The solution: become a 21st Century Teacher. That means the words "that's technology and I've been fine without it so far" or "I don't have the time or resources", etc., can no longer be a part of your vocabulary. It should become unacceptable for classroom teachers to dig their heals in and not learn what will help our kids be successful. It can be such a fearful thing for some people and THAT'S OKAY! What is not okay - fear that drives teachers into denial about the importance of moving their teaching into the 21st century. It will not be easy. It may not even be plesant in some cases; however, that does not diminish it's importance.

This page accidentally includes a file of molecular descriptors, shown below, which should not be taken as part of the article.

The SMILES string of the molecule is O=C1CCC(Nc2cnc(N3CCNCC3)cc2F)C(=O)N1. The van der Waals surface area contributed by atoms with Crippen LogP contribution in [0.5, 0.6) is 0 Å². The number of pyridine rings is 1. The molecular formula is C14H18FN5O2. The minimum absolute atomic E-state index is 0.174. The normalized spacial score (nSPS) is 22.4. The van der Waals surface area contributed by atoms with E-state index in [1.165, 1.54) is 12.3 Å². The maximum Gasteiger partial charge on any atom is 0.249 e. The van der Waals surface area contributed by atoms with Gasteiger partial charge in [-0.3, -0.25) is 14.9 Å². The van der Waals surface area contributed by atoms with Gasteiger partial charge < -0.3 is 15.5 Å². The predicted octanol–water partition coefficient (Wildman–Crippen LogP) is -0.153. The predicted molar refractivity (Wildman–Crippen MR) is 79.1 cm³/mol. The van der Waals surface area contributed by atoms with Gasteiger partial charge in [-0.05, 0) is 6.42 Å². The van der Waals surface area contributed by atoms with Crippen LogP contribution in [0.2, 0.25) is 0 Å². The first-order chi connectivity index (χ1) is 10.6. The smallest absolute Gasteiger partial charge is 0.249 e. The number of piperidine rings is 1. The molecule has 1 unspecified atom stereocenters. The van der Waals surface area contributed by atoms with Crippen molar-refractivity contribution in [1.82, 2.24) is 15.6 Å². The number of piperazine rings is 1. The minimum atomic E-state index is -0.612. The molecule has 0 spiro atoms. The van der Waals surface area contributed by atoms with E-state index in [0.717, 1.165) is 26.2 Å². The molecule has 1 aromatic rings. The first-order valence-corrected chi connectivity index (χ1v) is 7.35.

What exactly does a 21st Century Teacher look like? Someone whose teaching focuses on student and not on the teacher. Anthony Chivetta, a frequent writer on the Students 2.0 blog, makes this point in his blog 21st Century Education: Thinking Creatively "Twenty-first century education won’t be defined by any new technology. It won’t be defined by 1:1 laptop programs or tech-intensive projects. Twenty-first century education will, however, be defined by a fundamental shift in what we are teaching—a shift towards learner-centered education and creating creative thinkers. Today’s world is no longer content with students who can simply apply the knowledge they learned in school: our generation will be asked to think and operate in ways that traditional education has not, and can not, prepare us for." Here is what strikes me about this statement - it is made from a student. Again I say - aren't they the reason we're here!